Surveillance cameras caught footage of the suspect in a possible anti-trans hate crime digging a plastic bottle out of a subway trash can before throwing the bottle at a trans woman and then pushing her onto the tracks.
A New York transgender woman was treated for cuts and bruises after being pushed onto the train tracks in a subway station near Greenwich Village, according to NBC Channel 4 in New York. Police are investigating the incident as a possible hate crime.
According to reports, the man who pushed the 28-year-old woman was “acting erratically.” Witnesses said he approached the victim and asked, “What are you looking at?” He then ran to a nearby trash can, pulled out an empty plastic bottle and threw it at the woman. He then went back to the woman and pushed her onto the train tracks.
Surveillance video, from which the screen grab above was taken, shows the man running to the trash can to dig out the plastic bottle.
Thankfully, the victim in this instance suffered no serious injuries. But it is clear evidence that even as celebrities like Caitlyn Jenner are bringing the world’s attention to bear on the trans community and in doing so, hopefully, making the world a better, safer place for trans women and men, the hatred and violence against transgender people continues.
“Most trans folks don’t have the privileges Caitlyn and I have now have. It is those trans folks we must continue to lift up, get them access to healthcare, jobs, housing, safe streets, safe schools and homes for our young people. We must lift up the stories of those most at risk, statistically trans people of color who are poor and working class. I have hoped over the past few years that the incredible love I have received from the public can translate to the lives of all trans folks. Trans folks of all races, gender expressions, ability, sexual orientations, classes, immigration status, employment status, transition status, genital status etc.. I hope, as I know Caitlyn does, that the love she is receiving can translate into changing hearts and minds about who all trans people are as well as shifting public policies to fully support the lives and well being of all of us. The struggle continues…”
Prosecutors in the Phillipine Islands today (Monday, Dec. 15) charged a U.S. Marine in the October murder of a transwoman.
According to the Associated Press, Prosecutor Emilie de los Santos found “probable cause” that Marine Pfc. Joseph Scott Pemberton attacked Jennifer Laude after learning she was trans. He has been in custody since shortly after the October incident.
“It’s murder,” de los Santos said after filing the charge against the 19-year-old Pemberton. “It was aggravated by treachery, abuse of superior strength and cruelty.”
Pemberton will not be allowed to post bail, she said. Murder is punishable by up to 40 years in jail, reported The Guardian.
“This is not an ordinary murder. This is heinous because she was beaten up,” the Laude family lawyer, Harry Roque, told reporters.
Pemberton and friends met Laude and other woman the night of the murder. According to witnesses, Pemberton and Laude checked into a motel, and Pemberton fled after he killed Laude.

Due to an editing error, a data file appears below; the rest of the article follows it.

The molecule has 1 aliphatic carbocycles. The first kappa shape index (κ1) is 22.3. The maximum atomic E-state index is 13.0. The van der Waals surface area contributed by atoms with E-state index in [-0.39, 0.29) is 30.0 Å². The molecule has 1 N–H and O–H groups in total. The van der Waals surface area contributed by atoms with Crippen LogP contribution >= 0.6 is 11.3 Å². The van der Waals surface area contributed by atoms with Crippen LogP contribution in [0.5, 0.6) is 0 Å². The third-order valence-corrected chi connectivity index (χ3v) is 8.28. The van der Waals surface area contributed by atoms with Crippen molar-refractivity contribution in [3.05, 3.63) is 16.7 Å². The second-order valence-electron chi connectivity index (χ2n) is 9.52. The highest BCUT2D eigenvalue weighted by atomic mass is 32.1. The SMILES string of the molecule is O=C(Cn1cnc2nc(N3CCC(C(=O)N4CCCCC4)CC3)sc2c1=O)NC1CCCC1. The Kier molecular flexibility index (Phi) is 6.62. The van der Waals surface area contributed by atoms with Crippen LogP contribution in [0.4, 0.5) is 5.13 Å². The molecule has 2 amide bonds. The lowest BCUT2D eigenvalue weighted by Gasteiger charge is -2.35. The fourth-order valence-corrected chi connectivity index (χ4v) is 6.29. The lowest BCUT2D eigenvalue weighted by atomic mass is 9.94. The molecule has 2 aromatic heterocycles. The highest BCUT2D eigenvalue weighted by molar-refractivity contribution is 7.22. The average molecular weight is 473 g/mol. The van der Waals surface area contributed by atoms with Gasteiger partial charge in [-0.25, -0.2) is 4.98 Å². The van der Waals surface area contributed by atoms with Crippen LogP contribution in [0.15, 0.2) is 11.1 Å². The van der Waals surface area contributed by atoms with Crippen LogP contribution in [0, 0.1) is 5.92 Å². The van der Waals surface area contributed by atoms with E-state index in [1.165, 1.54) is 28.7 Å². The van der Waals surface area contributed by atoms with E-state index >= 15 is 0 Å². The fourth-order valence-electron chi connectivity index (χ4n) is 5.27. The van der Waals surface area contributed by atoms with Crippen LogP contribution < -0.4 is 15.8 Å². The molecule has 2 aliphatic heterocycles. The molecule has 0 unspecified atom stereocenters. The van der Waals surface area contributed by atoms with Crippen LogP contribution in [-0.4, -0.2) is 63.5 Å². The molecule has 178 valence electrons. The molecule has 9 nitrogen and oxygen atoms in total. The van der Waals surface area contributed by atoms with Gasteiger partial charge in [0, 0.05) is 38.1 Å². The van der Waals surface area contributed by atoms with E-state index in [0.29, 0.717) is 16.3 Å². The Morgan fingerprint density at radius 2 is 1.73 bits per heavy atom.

Marine Lance Corporal Jairn Michael Rose was among those with Pemberton that night. He told prosecutors Pemberton admitted to the murder back at their ship.
“I think I killed a he/she,” Pemberton said, according to Rose.
The incident reignited a debate between the Philippines and the United States regarding custody of U.S. military personnel accused of crimes in the Phillipines. U.S. officials evenutally agreed to move Pemberton from custody aboard a U.S. Navy vessel into the custody of Phillipino officials.
The case is a haunting reminder to transgender activists of the case of U.S. Marine Lance Cpl. Daniel Smith, who was sentenced to 40 years in jail in 2006 after being found guilty of raping a transwoman. He was, however, acquitted in 2009 after his accuser recanted her statement.
The Texas Board of Pardons and Paroles voted today, Tuesday, Oct. 21, to once again deny convicted killer Jon Christopher Buice’s request for parole.Buice, now 40 years old, was one of 10 men — ranging in age at the time from 16 to 22 — convicted of the 1991 murder of Paul Broussard, a Houston gay man who was beaten and stabbed to death after leaving a gay bar in the Montrose neighborhood on July 4.
It was Broussard’s murder that prompted then-Texas Gov. Ann Richards to call a special session of the Texas Legislature to pass the state’s first hate crimes law in 1993.
Andy Kahan, a victim advocate for the city of Houson, said Tuesday, “Since Jon made the deliberate conscious effort to deprive Paul of his life, all we can do in return is to deprive him of his liberty and today we at least accomplished that for another year.”
Dallas Voice is waiting for comments from Broussard’s mother, Nancy Rodriguez, who was worked diligently since her son’s death to see his killers convicted, and to keep Buice in jail.
Buice, who admitted at trial that he was the one that inflicted the stab wound that actually killed Broussard, was sentenced to 45 years in prison. He was denied parole in 2007 and in 2009. In 2011, the Board of Pardons and Parole initially granted Buice’s request for parole but then reversed its decision following an outcry by the LGBT community and Rodriguez.
Buice’s was denied parole again in 2012, 2013 and today. Raymond Estrada, spokesman for the Board of Pardons and Paroles, said the reason given for denying parole was “the nature of the offense.” He said Buice is up for review again on Oct. 1, 2015.
Dallas Police Det. Laura Martin, DPD’s liaison to the LGBT community, said Monday morning that a detective has been assigned to investigate all cases related to graffiti “tagging” done at a number of locations in Oak Lawn early on Saturday morning. The number “666” — a number linked to Satan through the Book of Revelations in the Christian Bible where it is called “the mark of the Beast” — was spray-painted onto the base of the Legacy of Love monument on Oak Lawn Avenue at Cedar Springs Road, onto the driveway at two different parking lot entrances at Cathedral of Hope UCC and at a building on Oak Lawn at Maple Avenue that houses, among other businesses, the Dallas Observer.